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23/10/2021

Border regions 'at highest risk' of poverty

Disposable income 16% lower

Border regions 'at highest risk' of poverty

The latest Survey on Income and Living Conditions (SILC) published this week by the Central Statistics Office has highlighted that people living in the Border, Midlands and Western region (BMW have the highest poverty rates, the highest deprivation rates, as well as the lowest median income in the State.

It also shows that the poverty rate in rural Ireland is 4.5 percentage points higher than in urban areas.

Despite an overall increase in the median income in rural areas in 2014, the CSO study found that people living in the BMW region had a disposable income that was 16% lower than for those living in the Southern and Eastern regions

There are approximately 336,000 people in rural Ireland living in poverty. This means that over 336,000 people in rural Ireland are surviving on incomes of less than €10,786 per annum

This situation is simply unacceptable and highlights the consequences of inaction by successive governments on the challenges facing rural Ireland.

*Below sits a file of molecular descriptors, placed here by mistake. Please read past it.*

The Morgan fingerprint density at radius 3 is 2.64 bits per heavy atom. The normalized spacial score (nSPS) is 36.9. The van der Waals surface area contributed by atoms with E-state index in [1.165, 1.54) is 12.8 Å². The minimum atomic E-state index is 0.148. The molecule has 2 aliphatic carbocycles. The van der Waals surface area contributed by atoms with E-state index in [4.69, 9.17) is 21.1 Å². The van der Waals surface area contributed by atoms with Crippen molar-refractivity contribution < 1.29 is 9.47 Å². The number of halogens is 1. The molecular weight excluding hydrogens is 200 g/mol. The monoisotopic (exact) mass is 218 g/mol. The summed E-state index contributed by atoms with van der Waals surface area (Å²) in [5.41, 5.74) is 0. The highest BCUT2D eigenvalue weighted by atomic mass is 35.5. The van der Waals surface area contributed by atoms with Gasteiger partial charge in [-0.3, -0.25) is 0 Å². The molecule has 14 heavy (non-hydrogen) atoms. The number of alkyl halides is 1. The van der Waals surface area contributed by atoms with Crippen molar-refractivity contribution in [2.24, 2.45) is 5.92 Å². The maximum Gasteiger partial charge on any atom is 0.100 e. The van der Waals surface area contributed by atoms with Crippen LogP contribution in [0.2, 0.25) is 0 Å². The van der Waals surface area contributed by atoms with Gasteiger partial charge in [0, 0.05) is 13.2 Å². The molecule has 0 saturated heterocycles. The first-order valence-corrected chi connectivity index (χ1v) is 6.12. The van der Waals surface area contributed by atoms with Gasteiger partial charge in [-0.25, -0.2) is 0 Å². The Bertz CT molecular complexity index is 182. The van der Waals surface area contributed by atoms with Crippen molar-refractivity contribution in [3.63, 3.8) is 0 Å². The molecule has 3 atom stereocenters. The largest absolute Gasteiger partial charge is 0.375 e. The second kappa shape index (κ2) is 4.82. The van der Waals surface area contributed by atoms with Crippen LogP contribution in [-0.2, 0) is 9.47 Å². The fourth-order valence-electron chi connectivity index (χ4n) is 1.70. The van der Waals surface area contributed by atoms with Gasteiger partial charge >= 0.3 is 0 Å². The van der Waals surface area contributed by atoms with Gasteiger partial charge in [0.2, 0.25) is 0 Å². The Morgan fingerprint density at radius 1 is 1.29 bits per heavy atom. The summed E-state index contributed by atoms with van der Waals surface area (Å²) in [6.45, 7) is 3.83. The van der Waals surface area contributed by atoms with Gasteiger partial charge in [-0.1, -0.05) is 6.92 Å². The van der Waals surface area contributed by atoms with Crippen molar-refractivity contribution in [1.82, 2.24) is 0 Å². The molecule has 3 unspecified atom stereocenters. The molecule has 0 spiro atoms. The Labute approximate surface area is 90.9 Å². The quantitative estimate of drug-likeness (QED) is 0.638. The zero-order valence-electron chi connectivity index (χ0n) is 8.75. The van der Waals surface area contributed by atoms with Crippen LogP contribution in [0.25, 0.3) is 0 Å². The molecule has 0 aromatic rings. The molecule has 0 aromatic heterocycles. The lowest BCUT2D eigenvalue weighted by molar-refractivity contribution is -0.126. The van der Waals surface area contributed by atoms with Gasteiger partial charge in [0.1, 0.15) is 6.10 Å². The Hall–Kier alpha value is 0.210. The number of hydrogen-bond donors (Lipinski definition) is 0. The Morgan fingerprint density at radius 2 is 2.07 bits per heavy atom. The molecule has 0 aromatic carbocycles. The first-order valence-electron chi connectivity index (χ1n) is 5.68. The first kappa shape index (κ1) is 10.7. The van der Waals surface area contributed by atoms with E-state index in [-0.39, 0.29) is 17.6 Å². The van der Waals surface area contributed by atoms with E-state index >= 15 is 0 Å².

The Government must act now to address the growing two tier recovery that is emerging and the fact that the region is falling further behind. Significant and continued investment focussed on creating sustainable employment in Border and Midland towns and communities must be made available

Social Justice Ireland has continually called for increased investment in rural development along with highlighting the challenges that rural Ireland is facing. Most recently we called for an investment of €400m for rural broadband, and €200m for a Rural Enterprise scheme in our Budget 2016 Policy Briefing

The Government is predicting economic growth in the region of 5-6% GDP in 2016. There is a legitimate case to be made to use these funds to invest in one off public expenditures such as rural broadband and social housing.

This would be a productive use of Ireland’s resources. Government should commit to using the windfall gains from predicted growth in 2016 and beyond to invest in one off public expenditures and ensuring that there is real financial commitment to support developing a vibrant future for rural communities.

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